My friend and fellow pastor, Matt Dirks, recently wrote the following blog about the ongoing nature of salvation. In it he does an excellent job at fleshing out a full theological understanding of salvation (i.e. regeneration, sanctification, and glorification) in simple everyday language.
Matt earned his Mdiv. from Talbot Seminary, La Mirada, CA. He is currently ministering as a church planter Hawaii Kai, Hawaii.
What it means to work out your salvation, Matt Dirks
I was recently talking to someone about salvation. How it isn’t just about a raised hand and mumbled prayer at an evangelistic crusade, but an ongoing process of being saved from our sinful hearts through the progressive work of God’s grace in our lives.
A central verse to understand this truth is Philippians 2:12-13:
Therefore, my beloved, as you have always obeyed, so now, not only as in my presence but much more in my absence, work out your own salvation with fear and trembling, for it is God who works in you, both to will and to work for his good pleasure.
Notice that Paul doesn’t say “work for your salvation.” He says “work out your salvation,” and he’s talking to people who have already believed in Jesus Christ. The Greek word Paul uses for “work out” has the idea “work to full completion” The word was used back then for working a mine – getting all the gold or silver you could scrape out of a hole.
Kind of like when you were a kid, and mom made chocolate chip cookies. The best part was getting to lick cookie dough off the spoon and the cookie bowl. If you were like me, you’d clean out every last molecule of cookie dough until the bowl looked like Waterford crystal. I’m surprised we didn’t all die of salmonella.
That’s the idea Paul’s trying to give us about our salvation – there are so many great things about our salvation that we have yet to discover. He’s suggesting that our salvation isn’t quite complete.
Many people assume that salvation is a one-time deal. You go forward at the altar call, you read the Four Spiritual Laws tract, and you ask Jesus into your heart. Bang! You’re saved! …. Right?
Not quite. In Paul’s mind, there are actually three aspects of salvation.
1. Past Salvation
Ephesians 2:4-5 shows what’s happened in the past:
But God, being rich in mercy, because of the great love with which he loved us, even when we were dead in our trespasses, made us alive together with Christ — by grace you have been saved.
For every Christian, there was a time when we realized that we were sinners (as Paul puts it, “dead in our transgressions”), and we realized that God was the only hope we had. For me, it was when I was five years old, and decided I couldn’t live without the shiny new Bible with all the nice pretty pictures that our church gave to you when you accepted Jesus.
Even if we had ulterior motives, our salvation began when we trusted in the sacrifice of Jesus Christ for salvation… salvation from the penalty of death.
2. Future Salvation
Romans 13:11-12 describes what’s coming in the future:
You know the time, that the hour has come for you to wake from sleep. For salvation is nearer to us now than when we first believed. The night is far gone; the day is at hand.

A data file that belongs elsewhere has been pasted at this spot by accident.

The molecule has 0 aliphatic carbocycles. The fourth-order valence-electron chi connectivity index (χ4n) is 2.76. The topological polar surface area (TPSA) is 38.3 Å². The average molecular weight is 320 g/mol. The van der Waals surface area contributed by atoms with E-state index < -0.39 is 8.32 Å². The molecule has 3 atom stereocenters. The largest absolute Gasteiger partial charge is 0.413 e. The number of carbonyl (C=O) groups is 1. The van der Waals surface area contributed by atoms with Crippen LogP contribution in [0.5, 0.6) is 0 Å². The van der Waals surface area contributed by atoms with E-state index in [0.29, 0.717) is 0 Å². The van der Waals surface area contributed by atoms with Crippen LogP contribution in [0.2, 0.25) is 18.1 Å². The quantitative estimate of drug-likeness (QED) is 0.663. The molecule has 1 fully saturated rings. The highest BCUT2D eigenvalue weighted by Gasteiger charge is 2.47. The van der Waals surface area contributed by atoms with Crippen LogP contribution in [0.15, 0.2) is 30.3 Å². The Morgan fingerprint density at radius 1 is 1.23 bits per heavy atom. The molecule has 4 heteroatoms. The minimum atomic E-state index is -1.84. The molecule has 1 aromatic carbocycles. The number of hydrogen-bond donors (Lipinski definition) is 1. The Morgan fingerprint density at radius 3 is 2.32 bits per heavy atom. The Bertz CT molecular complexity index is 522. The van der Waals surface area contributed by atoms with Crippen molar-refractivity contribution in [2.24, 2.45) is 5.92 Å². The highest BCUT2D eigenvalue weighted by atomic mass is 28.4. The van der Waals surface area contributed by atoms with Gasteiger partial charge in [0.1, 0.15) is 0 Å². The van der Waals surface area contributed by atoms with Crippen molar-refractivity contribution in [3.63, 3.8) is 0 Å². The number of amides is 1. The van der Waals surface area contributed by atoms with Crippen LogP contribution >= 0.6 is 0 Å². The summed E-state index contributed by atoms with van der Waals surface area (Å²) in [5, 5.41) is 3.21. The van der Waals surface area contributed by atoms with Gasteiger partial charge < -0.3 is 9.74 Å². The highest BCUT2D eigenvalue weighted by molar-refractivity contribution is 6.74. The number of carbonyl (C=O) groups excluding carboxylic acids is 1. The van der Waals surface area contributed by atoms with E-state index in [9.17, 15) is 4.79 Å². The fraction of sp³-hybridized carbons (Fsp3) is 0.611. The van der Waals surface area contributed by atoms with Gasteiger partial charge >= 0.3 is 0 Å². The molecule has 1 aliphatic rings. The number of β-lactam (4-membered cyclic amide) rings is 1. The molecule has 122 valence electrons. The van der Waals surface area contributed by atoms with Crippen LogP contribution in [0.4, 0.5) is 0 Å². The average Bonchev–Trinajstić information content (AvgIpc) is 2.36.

What day is that? The day when Jesus Christ will return to earth. For many Christians, though, the day will come sooner than that. You start dying the moment you’re born, and for Christians, every day we’re closer to death means one less day until we find salvation from the pain and stress of this world.
When I was growing up, I was blessed to have my 95-year-old great-grandfather living with our family.
Every morning, he would come to breakfast, and I would ask him how he was today. And every single morning, he’d answer, “One day closer to glory!”
3. Present Salvation
1 Corinthians 1:18
The word of the cross is folly to those who are perishing, but to us who are being saved it is the power of God.
“Us who are being saved.” For you English majors and Greek scholars, that’s a present passive participle, which refers to something that’s ongoing, and it’s the same way Paul describes salvation back in Philippians 2.
According to Paul, our salvation is an ongoing process, empowered by God’s grace poured out through Jesus Christ on the cross.
It’s not just something that happened in the past – it’s not just something that we’re looking forward to in the future, it’s also something that’s we’re working out every day of our lives.
In a few months we’ll get to watch another generation of Olympians compete. They’ll have a few short seconds to prove themselves to the world. These are people who’ve been training for this moment their entire lives.
Those skeleton racers who’ve been throwing their bellies down on the ice, day after day, no matter how many times they crash and burn. Those ski jumpers whose fathers started throwing them off the sides of mountains as soon as they could stand. And then there’s the curlers. They’ve been… sliding rocks on ice for a long, long time.
For each one of these athletes, there was a defining moment at some point in their past: I’m going to be an Olympic athlete. After that point, they spent every day working out their bodies and minds in preparation for their coming moment in the sun.
That’s what working out your salvation means. Striving to live each moment by the power of God, in light of Christ’s work on the cross and in hope of Christ’s return to the earth.
In the next post, we’ll see more of what that looks like.